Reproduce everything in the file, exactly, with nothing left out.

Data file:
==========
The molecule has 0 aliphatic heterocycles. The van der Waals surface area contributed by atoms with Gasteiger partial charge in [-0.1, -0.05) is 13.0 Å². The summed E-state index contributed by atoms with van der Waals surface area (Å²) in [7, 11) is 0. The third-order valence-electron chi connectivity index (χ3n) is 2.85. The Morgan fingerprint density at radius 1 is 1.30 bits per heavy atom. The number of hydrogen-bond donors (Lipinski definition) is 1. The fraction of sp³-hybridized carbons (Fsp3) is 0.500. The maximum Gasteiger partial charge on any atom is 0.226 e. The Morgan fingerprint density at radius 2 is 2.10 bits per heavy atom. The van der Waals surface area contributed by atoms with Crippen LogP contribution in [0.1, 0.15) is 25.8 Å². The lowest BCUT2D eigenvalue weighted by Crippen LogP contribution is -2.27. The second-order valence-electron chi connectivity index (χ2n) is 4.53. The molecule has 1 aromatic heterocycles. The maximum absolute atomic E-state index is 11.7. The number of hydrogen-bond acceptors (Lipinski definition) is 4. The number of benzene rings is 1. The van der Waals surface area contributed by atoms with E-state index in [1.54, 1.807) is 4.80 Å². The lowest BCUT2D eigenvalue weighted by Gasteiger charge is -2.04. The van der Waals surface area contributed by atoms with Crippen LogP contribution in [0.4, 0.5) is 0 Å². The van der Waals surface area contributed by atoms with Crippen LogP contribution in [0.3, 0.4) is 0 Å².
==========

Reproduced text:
The molecule has 0 aliphatic heterocycles. The van der Waals surface area contributed by atoms with Gasteiger partial charge in [-0.1, -0.05) is 13.0 Å². The summed E-state index contributed by atoms with van der Waals surface area (Å²) in [7, 11) is 0. The third-order valence-electron chi connectivity index (χ3n) is 2.85. The Morgan fingerprint density at radius 1 is 1.30 bits per heavy atom. The number of hydrogen-bond donors (Lipinski definition) is 1. The fraction of sp³-hybridized carbons (Fsp3) is 0.500. The maximum Gasteiger partial charge on any atom is 0.226 e. The Morgan fingerprint density at radius 2 is 2.10 bits per heavy atom. The van der Waals surface area contributed by atoms with Crippen LogP contribution in [0.1, 0.15) is 25.8 Å². The lowest BCUT2D eigenvalue weighted by Crippen LogP contribution is -2.27. The second-order valence-electron chi connectivity index (χ2n) is 4.53. The molecule has 1 aromatic heterocycles. The maximum absolute atomic E-state index is 11.7. The number of hydrogen-bond acceptors (Lipinski definition) is 4. The number of benzene rings is 1. The van der Waals surface area contributed by atoms with E-state index in [1.54, 1.807) is 4.80 Å². The lowest BCUT2D eigenvalue weighted by Gasteiger charge is -2.04. The van der Waals surface area contributed by atoms with Crippen LogP contribution in [0.4, 0.5) is 0 Å². The van der Waals surface area contributed by atoms with Crippen LogP contribution in [0.3, 0.4) is 0 Å².